It came as a shock to me to discover that crab and lobster were considered by some to be an up-market, posh food. I was seventeen, and had just come to college in Dublin.
All of my childhood summers had been spent at the Irish seaside where shellfish was no more than the seasonal food you ate at that time of year. Visiting our cousins near Caherdaniel on the Ring of Kerry, supper came from the sea. My uncle would row out to lift the lobster pots and remove any crabs or lobsters, or throw line of feathers into the sea to catch mackerel. While my aunt would prepare salad and dressings in the kitchen, he would boil water on a primus stove outdoors, cook the shellfish, and then take them away to a conveniently flat-topped boulder where he’d remove the meat from the shell. He’d return with a platter of crab meat, crab claws and lobster meat. We ate these with our fingers, sitting on the grass, looking out at the Bull and Cow rocks on the horizon. As you do. Or did.
Not knowing that I was growing up in a John Hinde postcard, I never thought to apprentice myself to him, to find out how to do the work. So I sailed into adulthood having to rely on trips to seaside towns for an occasional treat of fresh crab claws. Only recently it dawned on me that I was indulging in learned incompetence. Books and You-Tube videos were OK, but there had to be someone who would teach me to do it so I could learn ‘ag glún an mháistir’ (at the knee of the master).
‘Ask and you shall receive’ is the mantra.
Peter Caviston runs his family’s business in Glasthule, near the seaside town of Sandycove, best known for year-round swimming in the ‘forty foot’ and for being the location for the opening pages of James Joyce’s Ulysses.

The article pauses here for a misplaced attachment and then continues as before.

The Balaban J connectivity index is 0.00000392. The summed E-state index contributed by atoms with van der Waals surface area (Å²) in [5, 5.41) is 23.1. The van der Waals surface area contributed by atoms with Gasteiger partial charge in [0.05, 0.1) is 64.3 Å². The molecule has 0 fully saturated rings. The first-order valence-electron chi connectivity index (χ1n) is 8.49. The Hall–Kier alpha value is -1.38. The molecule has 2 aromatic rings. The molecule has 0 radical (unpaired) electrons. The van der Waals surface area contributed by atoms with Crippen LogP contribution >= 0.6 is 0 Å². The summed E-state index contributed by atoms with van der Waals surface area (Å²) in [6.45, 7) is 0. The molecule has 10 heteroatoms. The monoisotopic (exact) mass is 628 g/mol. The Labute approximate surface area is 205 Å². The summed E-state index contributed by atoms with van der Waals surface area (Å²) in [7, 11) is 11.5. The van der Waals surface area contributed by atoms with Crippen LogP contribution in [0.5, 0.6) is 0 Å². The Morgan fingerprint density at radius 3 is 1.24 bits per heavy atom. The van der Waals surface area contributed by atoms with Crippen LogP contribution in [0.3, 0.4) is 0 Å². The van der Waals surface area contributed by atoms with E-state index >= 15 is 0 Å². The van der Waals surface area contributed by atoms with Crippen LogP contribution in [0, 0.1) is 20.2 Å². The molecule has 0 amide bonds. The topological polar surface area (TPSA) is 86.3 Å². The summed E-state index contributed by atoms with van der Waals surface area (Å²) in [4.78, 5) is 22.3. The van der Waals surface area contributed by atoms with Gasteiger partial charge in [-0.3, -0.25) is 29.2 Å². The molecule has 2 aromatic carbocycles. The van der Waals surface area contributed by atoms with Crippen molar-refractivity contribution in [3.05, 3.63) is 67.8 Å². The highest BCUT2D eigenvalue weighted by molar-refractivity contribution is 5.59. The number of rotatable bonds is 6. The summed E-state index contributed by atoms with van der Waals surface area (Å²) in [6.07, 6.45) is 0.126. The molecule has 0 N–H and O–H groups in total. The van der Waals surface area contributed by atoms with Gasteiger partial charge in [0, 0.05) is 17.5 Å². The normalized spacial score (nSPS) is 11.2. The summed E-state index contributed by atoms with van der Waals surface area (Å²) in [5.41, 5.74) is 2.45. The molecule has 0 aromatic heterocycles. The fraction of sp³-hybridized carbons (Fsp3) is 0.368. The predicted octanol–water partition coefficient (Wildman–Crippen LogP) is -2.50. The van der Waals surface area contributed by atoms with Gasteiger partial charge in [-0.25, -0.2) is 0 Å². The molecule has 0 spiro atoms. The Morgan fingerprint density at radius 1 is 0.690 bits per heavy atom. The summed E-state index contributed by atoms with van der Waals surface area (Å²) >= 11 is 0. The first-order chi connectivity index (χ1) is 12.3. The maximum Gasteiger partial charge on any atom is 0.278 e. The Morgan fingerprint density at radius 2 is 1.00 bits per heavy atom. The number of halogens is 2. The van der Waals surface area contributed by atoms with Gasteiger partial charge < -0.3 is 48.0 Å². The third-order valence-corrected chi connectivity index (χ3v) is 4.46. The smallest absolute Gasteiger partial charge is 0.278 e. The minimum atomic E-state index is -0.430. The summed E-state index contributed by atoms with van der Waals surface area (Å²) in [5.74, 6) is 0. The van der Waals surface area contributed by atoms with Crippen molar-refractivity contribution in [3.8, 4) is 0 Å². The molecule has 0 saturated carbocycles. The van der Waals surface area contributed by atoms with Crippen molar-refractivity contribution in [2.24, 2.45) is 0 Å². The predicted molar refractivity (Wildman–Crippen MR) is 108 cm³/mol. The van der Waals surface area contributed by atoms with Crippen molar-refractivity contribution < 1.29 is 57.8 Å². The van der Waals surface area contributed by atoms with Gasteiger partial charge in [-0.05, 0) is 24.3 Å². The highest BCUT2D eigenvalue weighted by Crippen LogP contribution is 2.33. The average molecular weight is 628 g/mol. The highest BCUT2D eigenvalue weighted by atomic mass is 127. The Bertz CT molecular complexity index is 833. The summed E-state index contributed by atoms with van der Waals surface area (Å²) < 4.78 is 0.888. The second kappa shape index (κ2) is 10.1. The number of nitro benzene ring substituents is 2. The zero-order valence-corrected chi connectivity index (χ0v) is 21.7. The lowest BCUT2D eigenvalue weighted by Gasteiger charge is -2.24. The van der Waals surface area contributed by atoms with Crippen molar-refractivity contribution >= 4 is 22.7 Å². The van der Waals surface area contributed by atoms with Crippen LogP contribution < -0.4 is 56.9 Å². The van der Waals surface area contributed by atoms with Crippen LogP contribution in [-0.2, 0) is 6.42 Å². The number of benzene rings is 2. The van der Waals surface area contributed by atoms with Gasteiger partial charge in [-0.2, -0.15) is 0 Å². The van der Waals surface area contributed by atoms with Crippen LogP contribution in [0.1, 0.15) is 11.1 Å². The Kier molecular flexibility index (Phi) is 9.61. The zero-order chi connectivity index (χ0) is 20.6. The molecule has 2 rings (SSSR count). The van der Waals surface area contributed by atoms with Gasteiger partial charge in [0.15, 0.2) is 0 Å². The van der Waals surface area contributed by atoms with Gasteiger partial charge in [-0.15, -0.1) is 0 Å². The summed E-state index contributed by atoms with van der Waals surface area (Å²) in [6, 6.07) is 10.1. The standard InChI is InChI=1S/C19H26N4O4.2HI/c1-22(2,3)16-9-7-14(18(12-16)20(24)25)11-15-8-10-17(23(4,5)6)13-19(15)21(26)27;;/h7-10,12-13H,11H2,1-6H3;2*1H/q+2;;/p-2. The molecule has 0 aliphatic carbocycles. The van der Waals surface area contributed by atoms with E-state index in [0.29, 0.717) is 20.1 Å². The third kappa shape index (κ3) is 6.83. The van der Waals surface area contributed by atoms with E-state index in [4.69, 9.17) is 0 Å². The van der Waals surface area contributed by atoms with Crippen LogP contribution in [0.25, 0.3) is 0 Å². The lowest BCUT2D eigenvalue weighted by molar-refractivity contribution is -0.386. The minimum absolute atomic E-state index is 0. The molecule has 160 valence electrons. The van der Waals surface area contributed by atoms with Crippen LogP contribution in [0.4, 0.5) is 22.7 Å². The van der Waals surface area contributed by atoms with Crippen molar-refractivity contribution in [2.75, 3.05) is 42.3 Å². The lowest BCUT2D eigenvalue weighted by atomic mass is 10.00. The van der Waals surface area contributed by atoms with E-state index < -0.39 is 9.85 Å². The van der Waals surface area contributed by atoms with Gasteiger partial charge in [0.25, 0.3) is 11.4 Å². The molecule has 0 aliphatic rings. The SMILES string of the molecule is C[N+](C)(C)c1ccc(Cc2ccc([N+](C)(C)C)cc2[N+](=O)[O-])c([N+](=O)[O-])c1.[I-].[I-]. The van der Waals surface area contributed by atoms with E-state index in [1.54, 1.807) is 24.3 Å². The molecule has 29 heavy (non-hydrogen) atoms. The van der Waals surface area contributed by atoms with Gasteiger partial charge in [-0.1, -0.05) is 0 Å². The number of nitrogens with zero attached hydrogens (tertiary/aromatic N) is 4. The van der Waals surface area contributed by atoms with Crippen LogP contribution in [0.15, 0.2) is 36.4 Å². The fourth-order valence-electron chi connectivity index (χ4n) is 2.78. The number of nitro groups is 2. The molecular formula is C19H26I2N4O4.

Peter is a legend who thinks, creates, has ideas and brings them to fruition (see above). He manages to combine his love of life, sailing, fun, craic, music with a passion for good food provenance, old fashioned hospitality and impeccable customer service. It’s in his bones- his father has been selling fish on this site for the past fifty years.
I e-mailed him with my request. After all, he worst he might say was ‘no’. His response was immediate and generous-
“ Bring along a few mates. I’ll ring you next week and give you a date”. Sorted!
Saturday was one of the most beautiful days this summer. Early morning sun sparkled on Dublin Bay as I drove to Glasthule. Peter greeted six of us warmly, amused us with a stream of consciousness and began.
First up was lobster.
At Cavistons they prefer to steam rather than boil them. They taste better and the meat is easier to separate from the shell. He doesn’t use a hammer- a heavy spoon will break the shell with less harm to the tender meat within. Peter demonstrated the knife skills for breaking the lobster in two, and showed us the bits you discard. After that, the best counsel is simplicity. Have a simple butter based sauce, or a well flavoured mayonnaise, some fresh local salad on the side and new potatoes… ‘balls of flour’.